Beta fish or Betta fish were all the craze during my childhood days, but back then we knew it as the Fighting Fish. These fighting fish were so popular because they were very inexpensive, didn’t need much maintenance and simply looked really really cool with their many colors and characteristics to choose from.
You might ask, what did we do with these Fighting Fishes? Well, my brother did what any other 11-year-old boy would do. Put two of these fighting fishes together and let them go at it until one remains victor. And when I say victor, I mean left standing or in this case swimming alive. This was dubbed the poor man’s version of the cockfight. My brother made fun of me when I would cry and insist that the little fish was sad, but that’s a story for another day!
Fast forward to today, I’m glad to see these Fighting Fish are still popular.
How To Keep A Betta Fish Happy?
Keeping your betta fish happy will just require you to know a little about them. They are very easy to care for! If you don’t know what I’m talking about here let me give you a brief intro on the Beta Fish or Siamese Fighting Fish.
Wikipedia defines the Siamese Fighting Fish (Betta splendens), also known as Beta Fish or Betta Fish, as one of the most popular species of freshwater aquarium fish. These fish are said to be native from the rice paddies of Thailand and Cambodia to as far south as Borneo in South East Asia. In Thai, these are simply known as “Fighting Fish” or pla-kad / trey krem in it’s native tongue.
These Beta Fish are usually:
- About 2inches in length
- Have an elongated body
- Long-based anal fin
- Sail-like dorsal fin
- Long tail fin
- Variable coloration
To know if it’s a male or a female:
- Male Betta Fish has yellowish brown or red-brown body, with rows of bright green spots and dark stripes on flanks. Fins colored green, red, blue or white
- Female Betta Fish has a smaller body and smaller fins, and mainly yellowish brown in color
These Beta Fish typically have a diet of small aquatic animals such as water fleas, worms and mosquito larvae. You can feed them floating flake food, frozen dried blood worms, live black worms or frozen brine shrimp once or twice a day. I don’t think you’ll have trouble looking for these in any pet/fish store. And please don’t overfeed them as this has been known to be a common cause of death.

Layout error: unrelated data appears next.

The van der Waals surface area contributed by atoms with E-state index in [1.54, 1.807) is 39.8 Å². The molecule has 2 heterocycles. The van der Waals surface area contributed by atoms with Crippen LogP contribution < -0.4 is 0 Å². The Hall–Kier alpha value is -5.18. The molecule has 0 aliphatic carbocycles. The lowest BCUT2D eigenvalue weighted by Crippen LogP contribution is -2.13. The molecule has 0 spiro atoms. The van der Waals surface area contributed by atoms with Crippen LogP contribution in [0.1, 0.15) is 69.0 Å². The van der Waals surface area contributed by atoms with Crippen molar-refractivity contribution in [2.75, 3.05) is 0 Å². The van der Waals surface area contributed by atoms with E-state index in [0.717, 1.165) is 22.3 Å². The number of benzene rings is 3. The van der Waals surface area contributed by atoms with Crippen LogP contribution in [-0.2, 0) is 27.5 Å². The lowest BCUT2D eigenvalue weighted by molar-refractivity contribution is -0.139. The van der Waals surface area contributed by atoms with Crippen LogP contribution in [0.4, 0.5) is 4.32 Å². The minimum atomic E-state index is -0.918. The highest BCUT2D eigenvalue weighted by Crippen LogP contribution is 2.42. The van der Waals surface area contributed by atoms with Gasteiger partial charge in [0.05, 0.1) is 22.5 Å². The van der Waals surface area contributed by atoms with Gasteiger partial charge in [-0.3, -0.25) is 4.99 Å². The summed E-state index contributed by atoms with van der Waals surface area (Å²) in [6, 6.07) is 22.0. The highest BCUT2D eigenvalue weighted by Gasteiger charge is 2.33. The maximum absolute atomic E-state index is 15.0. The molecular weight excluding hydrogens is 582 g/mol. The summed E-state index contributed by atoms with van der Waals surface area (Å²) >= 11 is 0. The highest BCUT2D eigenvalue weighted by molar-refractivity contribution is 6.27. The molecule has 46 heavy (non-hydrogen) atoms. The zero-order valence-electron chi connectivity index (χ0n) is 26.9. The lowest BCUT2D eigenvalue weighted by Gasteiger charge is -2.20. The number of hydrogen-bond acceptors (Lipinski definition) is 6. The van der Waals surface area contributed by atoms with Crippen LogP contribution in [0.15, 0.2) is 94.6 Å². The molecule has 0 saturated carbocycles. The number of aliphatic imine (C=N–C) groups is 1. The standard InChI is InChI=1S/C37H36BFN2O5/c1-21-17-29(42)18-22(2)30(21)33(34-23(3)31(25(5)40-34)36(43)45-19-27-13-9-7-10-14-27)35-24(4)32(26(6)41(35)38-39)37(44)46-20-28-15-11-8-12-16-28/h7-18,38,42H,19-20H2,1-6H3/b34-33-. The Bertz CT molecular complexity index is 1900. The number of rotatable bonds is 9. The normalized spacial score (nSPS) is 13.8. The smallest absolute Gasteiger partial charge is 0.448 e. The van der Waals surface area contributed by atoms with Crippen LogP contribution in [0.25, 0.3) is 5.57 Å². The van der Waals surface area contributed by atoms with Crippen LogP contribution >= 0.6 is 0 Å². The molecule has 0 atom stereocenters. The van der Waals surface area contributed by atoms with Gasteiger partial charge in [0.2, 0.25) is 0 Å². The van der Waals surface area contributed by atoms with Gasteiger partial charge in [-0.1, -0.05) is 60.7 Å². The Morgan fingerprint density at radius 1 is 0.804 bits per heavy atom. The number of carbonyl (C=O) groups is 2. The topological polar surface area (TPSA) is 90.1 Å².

They breed several hundred eggs and have an incubation period of 24-30 hours.
Lifespans of up to 2 years is the average for these fishes. In the wild, they are found in poor-oxygen environments so even in containers without filters, aerators, unlike most other aquarium fish they will be able to survive. This is why the Beta Fish is so popular with beginners of aquarium hobbyists.
Some basic reminders for fish hobbyist:
- These fish are top dwellers
- Males cannot be kept together
- Egg layers
- Tropical water temperature 75-86 deg Fahrenheit (24-30 deg Celsius)
- Keep water movement to a minimum (power filters and powerheads not suitable)
- Can be kept in a community of fish provided no other agressive fish and no male Fighting Fish are present
- Females usually don’t fight with each other and can be kept in the same tank
- Water should be kept at pH 7.0
- Temperature 75-86 deg Fahrenheit (24-30 deg Celsius)
- Males will blow a bubble nest when ready
- Females need a hiding place since males tend to be more aggressive during mating
- When ready to spawn, the pair will display intense coloration and will begin to circle each other under the bubble nest
- The male will then wrap himself around the female who has turned on her back
- The female will expel eggs, and the male will scoop up the eggs and place it on the nest
- The male will tend the nest
- Remove both male and female fish after two days after the fry have hatched, to avoid them eating the new-born
- Feed the fry small amounts of baby brine shrimp food
Beta Fish are compatible with Angelfish, Tetras, Plecos, Danios, Loaches, Livebearers, Rasboras, and Catfish.
Although Beta Fish | Betta Fish | Siamese Fighting Fish can live in poor oxygen environments, doesn’t mean they don’t require the same amount of oxygen as other fish. Their body makeup is unique in that they have a special respiratory organ that allows them to breathe directly from the surface. And that’s why they’re top dwellers.